Nearby something unleashed a guttural sound that became a wet growl. Jenny looked around quickly, startled at the frightening sound she dropped to her haunches. She thought she caught movement far to her left. She stared at the spot but after a few tense breaths, she couldn’t see anything move.
“That’s that then,” Jenny said to herself softly. Direction was easy when your choice was either towards something growling, or away from something growling. She set off. After a while she was wet and tired, the brooks were hard to cross and keep dry feet. After rounding a copse her heart leapt, in the far distance she could see wisps of smoke, the remains of a column from a chimney dissipated in the breeze.
She couldn’t see what the smoke was from, but it looked like a twenty or thirty minute hike from her. Remembering the guttural growl, she wanted it to be quicker. Taking her baring from the surrounding landscape, she tried to memorise where she’d come from and where she was heading. It was a good trick, if she actually remembered, and she wasn’t sure she would. Still, it seemed like the only option.
She caught movement in the corner of her eye and turned, something large and brown moved, it was blending in with the landscape so well then when Jenny lost sight of it she thought it had vanished into the ground. She moved back toward the trees, climbing over the rocks. She tried to be as quiet as possible, and almost made it. As she reached the trees she stood on a branch.
The crack sounded like a gunshot in the silence, birds took flight from the trees around her and she jumped, letting out an involuntary cry of surprise. Jenny looked around, shrinking against the nearest large tree trunk as much as she could and for a moment, nothing moved, and she hoped. Then she saw it. A wolf like shape shook itself free of a bluff, crawling out of the rock face.
Not around it, or over it, but out of the rock itself. Jenny’s stomach cramped, her bowls tried the opposite but she was having not of that. The creature was almost back where she’d been on the hill about seven minutes back. It looked around, directly at where the sound had come from and let lose a howl.
Jenny didn’t know if it saw her, but after a moment it sidled down the hill and disappeared into some rocks. Jenny looked round, oriented herself again, and knew she couldn’t run the whole way to where she’d seen the smoke. She picked her way through the rocks as fast as she could and climbed the grassy embankment.
The other side was the top a high bluff, she couldn’t go directly down so she picked her way around it, the other side was a smooth hill down to another stream. A long step from a handy rock took her over the water without getting soaked, small mercies, and she started up the hill on the other side as fast as she could.
The smell hit her as she climbed. It shifted constantly, one moment it was flowers, then pine, or the smell of grass and so on. It could be a nice smell but underneath it was the smell of rotting flesh; death and decay. It was rancid, and close. Jenny heard it then, moving through the copse trees behind her, branches cracking as it followed her trail.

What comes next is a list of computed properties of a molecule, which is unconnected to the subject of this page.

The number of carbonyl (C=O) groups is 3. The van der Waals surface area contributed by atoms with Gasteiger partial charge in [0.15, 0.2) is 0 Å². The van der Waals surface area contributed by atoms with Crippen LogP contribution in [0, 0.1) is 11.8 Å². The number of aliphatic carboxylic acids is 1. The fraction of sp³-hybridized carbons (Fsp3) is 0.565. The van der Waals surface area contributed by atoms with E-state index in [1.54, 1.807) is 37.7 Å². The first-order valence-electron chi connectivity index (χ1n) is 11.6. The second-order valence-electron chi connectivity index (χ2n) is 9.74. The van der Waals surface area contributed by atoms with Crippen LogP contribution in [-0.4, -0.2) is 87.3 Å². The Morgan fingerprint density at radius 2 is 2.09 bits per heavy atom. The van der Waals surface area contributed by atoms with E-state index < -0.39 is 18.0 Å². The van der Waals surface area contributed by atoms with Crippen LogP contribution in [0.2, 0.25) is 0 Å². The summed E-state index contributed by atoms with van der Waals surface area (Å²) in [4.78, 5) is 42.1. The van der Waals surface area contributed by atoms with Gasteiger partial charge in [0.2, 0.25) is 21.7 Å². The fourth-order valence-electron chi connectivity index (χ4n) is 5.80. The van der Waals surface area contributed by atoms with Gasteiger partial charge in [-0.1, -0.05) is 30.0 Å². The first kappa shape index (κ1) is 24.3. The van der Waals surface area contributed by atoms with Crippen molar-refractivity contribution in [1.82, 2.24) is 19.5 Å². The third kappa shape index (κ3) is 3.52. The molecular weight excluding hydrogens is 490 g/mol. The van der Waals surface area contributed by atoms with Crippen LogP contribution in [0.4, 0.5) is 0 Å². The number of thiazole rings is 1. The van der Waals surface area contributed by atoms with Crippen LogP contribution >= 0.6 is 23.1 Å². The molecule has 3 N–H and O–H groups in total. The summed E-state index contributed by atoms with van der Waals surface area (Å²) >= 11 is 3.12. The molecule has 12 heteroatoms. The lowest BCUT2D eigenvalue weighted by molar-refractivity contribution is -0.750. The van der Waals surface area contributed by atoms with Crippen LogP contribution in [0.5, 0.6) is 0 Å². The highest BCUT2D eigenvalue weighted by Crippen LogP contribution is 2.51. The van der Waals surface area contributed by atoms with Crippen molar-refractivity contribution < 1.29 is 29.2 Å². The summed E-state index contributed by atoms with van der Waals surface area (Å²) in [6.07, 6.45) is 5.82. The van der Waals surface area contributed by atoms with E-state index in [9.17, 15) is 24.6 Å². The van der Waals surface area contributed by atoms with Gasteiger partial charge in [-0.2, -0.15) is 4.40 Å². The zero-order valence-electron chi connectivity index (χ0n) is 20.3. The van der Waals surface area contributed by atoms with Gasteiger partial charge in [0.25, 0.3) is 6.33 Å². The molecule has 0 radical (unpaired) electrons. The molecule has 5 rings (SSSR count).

Jenny panicked, she looked around for a weapon of some sort, something to scare it off or drive it back. She kicked herself for not grapping a branch as all that was nearby was small rocks. She pried a handful from the soil and, keeping one eye on the treeline, climbed as fast as she could.
When she saw it in the trees, she stumbled and fell. She was closer than the last time she’d seen it, now it was brown and green, mottled and marked like a tree. The animal’s movement was hypnotic and magical. It stayed close to the ground, panting and sniffing loudly. The creature walked around some trees but ignored others, flowing into them and emerging on the other side. It’s coat a new pattern each time. As it cleared the copse it sniffed the air and the large head first looked around then turned toward Jenny.
The stench was awful, the growl something worse. It was like it was a physical presence. The sound slid up the slope toward her, and turned her body to into a shivering wreck. Her mind screamed, thoughts ran in every direction but her body was frozen to the grass. She knew the rock she clutched was going to do nothing, but she steeled herself to fight anyway, if she could get her body moving.
A buck and a doe jumped from the trees, sprinting away as fast as they could. Perhaps it was the growl that caused them to finally run, perhaps they’d held still as long as they could before trying to escape. Jenny didn’t know. What she did know is they saved her life. As the deer leapt and ran the creature turned, it yipped in excitement and took off after its new prey.
Jenny let out a breath she hadn’t been aware she was holding, she dropped the stone and ran. She’d been running for a few minutes before she thought about what direction she was going in, it wasn’t to far off, she adjusted her course and headed for the large treeline in front of her. When she reached them she picked her way into the trees and stopped when she was a few deep.
She hunched down by the tree and cried softly. It was more the release of emotion in general than anything specific and it passed quickly. She wiped her eyes and realised that she didn’t know which direction to go in other than back out. Jenny oriented herself, increasingly difficult in the now fading light, and then went back into the trees. She wasn’t sure how long she could keep up a single direction but she was determined to try.